It’s time to choose the perfect fresh Christmas tree for the holidays. Penn State experts recommend checking the tree carefully before purchasing and taking good care of it after you get it home. The most popular species today are Fraser fir and Douglas fir, and with good reason. Both offer dark green color, needles soft to the touch, that classic “Christmas tree” fragrance, attractive shape, sturdy branches, and excellent needle retention. A tree that holds its needles well means less of a mess in the living room. There are also other varieties of Christmas trees offering different characteristics available at both “choose and cut” tree farms and ready-cut lots.
One of our nicest winter holiday traditions is decorating with fresh greenery. Evergreens such as cedar, ivy, pine and holly add a natural look and fresh fragrance to our homes; for many, they represent life everlasting and the coming renewal of spring. Your own landscape is a great place to look for holiday greenery. You may have a variety of materials unavailable at a store, and what you gather will be much fresher. Just remember that you are actually pruning the plants as you gather greenery, so consider carefully which branches you can trim to preserve the natural form of the tree or shrub.
Most livestock producers would prefer to spread manure on their fields in spring and summer when the crops are going to get the most use out of it. However, there are circumstances when manure has to be applied in the winter, such as wet fall weather that kept field conditions unsuitable for manure application and the lack of a large enough storage structure to hold the manure until spring.
As we head into the festive seasons and anticipate feasting on foods flavored with exotic spices, cinnamon comes to mind as a favorite.
State issues such as transportation funding, the pension shortfall and property tax reform are all linked to farmers in some way, according to a lobbyist for the industry. Joel Rotz, senior state director of government affairs for the Pennsylvania Farm Bureau, told fellow farmers at a recent breakfast hosted by state Rep. Tarah Toohil, R-116, that funding transportation and pensions takes state money away from agriculture.
Old is New...Act 106 changed the rules for vendors across the commonwealth
Make the most of your county’s Penn State Extension Office, from help with soil tests to participating in on-farm research.
What soybean farmer isn't looking for tips for improving profitability? One place to look is at a course offered on December 13, at the Hampton Inn in Shrewsbury. The workshop begins at 9:00am, includes lunch and concludes by 2:00pm.
Dining with Diabetes is a program offered by Penn State Extension. It will help you to understand the important numbers for diabetes management, planning healthy meals, healthy food preparation and physical activity. This class meets for 5 weeks with a 6th class 3 months later. If you have been told you have Type 2 diabetes or pre-diabetes, this class is for you!
According to the 2007 Census of Agriculture, there are 2.2 million farms in the United States. Of those, 63,000 are in Pennsylvania and 1,550 are in Cumberland County.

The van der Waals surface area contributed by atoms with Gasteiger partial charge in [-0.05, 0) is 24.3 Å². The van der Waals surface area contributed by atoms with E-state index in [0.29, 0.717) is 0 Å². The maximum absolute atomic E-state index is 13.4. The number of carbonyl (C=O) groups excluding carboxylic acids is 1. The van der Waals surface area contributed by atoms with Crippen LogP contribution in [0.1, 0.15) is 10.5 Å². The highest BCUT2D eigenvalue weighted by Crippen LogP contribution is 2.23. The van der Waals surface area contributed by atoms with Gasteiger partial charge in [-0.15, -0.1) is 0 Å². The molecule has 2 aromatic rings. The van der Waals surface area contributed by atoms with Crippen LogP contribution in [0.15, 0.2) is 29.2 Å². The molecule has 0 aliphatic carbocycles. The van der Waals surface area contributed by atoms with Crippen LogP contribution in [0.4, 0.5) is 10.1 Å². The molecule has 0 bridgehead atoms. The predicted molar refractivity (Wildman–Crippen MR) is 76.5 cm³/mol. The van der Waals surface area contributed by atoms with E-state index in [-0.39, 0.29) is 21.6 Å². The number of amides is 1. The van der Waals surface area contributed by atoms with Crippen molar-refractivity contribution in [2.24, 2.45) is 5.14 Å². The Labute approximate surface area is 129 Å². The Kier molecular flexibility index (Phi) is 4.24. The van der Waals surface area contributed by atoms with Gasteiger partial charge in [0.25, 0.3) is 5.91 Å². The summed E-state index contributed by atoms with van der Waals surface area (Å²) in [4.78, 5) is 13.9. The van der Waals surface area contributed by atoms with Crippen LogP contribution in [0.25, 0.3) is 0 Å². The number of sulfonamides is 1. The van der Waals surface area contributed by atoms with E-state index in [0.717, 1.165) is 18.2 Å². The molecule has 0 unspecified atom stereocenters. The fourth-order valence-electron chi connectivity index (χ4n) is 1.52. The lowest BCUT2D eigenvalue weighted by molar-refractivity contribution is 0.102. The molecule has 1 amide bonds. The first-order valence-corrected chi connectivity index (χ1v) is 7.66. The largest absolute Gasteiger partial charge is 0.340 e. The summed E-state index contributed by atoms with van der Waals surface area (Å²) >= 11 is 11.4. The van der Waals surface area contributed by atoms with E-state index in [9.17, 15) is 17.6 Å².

With an average of 16 people dying each year in grain bin accidents, safety is a major concern.
Tragic Accident: 17-year-old boy died Wednesday harvesting corn in Lebanon County.
Bagworms (Thyridopteryx ephemeraeformis) seem to be making pests of themselves across the Commonwealth. Extension educators across the state have been seeing considerable damage from this native insect.
Professionals know how important it is to be careful when using pesticides. We all strive to use the least toxic, effective option, read the label and follow the directions, calibrate, measure carefully and wear the required personal protective equipment.
Washing fruits and vegetables is a must as they are grown near the ground where animals, insects and even birds may contaminate the produce. Do food safety experts recommend washing any raw meat before cooking? No, do not wash raw meat before cooking.
On Saturday, September 21, 2013, join Penn State Extension Educators and Master Gardeners for an informative morning of fall gardening topics at Fall Garden Day, 8:30 a.m. to 12:30 p.m., at the Cumberland County Extension office, 310 Allen Road, Carlisle. The registration fee is only $10.00 and includes handouts. Please register by September 19, as class size is limited, by calling 717-240-6500.
In light of all of the recent reports of foodborne illness, it is important to remember the fundamentals of food safety when you are preparing food in the home. Consumers can do a lot to protect themselves, their families and guests from contracting foodborne illness.
Rock Springs, PA. Teens and safety rarely go hand in hand, but the next generation of agricultural producers is proving that safety is an important part of rural work and life. Five teams of 4-H youth from throughout the commonwealth displayed a wealth of knowledge during the Pennsylvania State University Farm Safety and Health Quiz Bowl, held at the 2013 Ag Progress Days on Wednesday, August 14.
Most everyone enjoys fresh flower arrangements in the home, where their colorful beauty adds a delightful touch to any room. Purchased bouquets can add up to quite an expense, but you don’t have to spend a lot of money to enjoy flowers. If you have a garden, you can easily grow your own cutting flowers, but you can also find a plethora of plant material suitable for arrangements in perennial beds and shrub borders around your yard.
On Saturday, August 17, from 9:00 to 11:00 a.m., join Penn State Master Gardeners for a free garden program at their Trial & Idea Garden, located on the grounds of Claremont Nursing & Rehab Center at the corner of Army Heritage Drive and Claremont Road in Middlesex Township.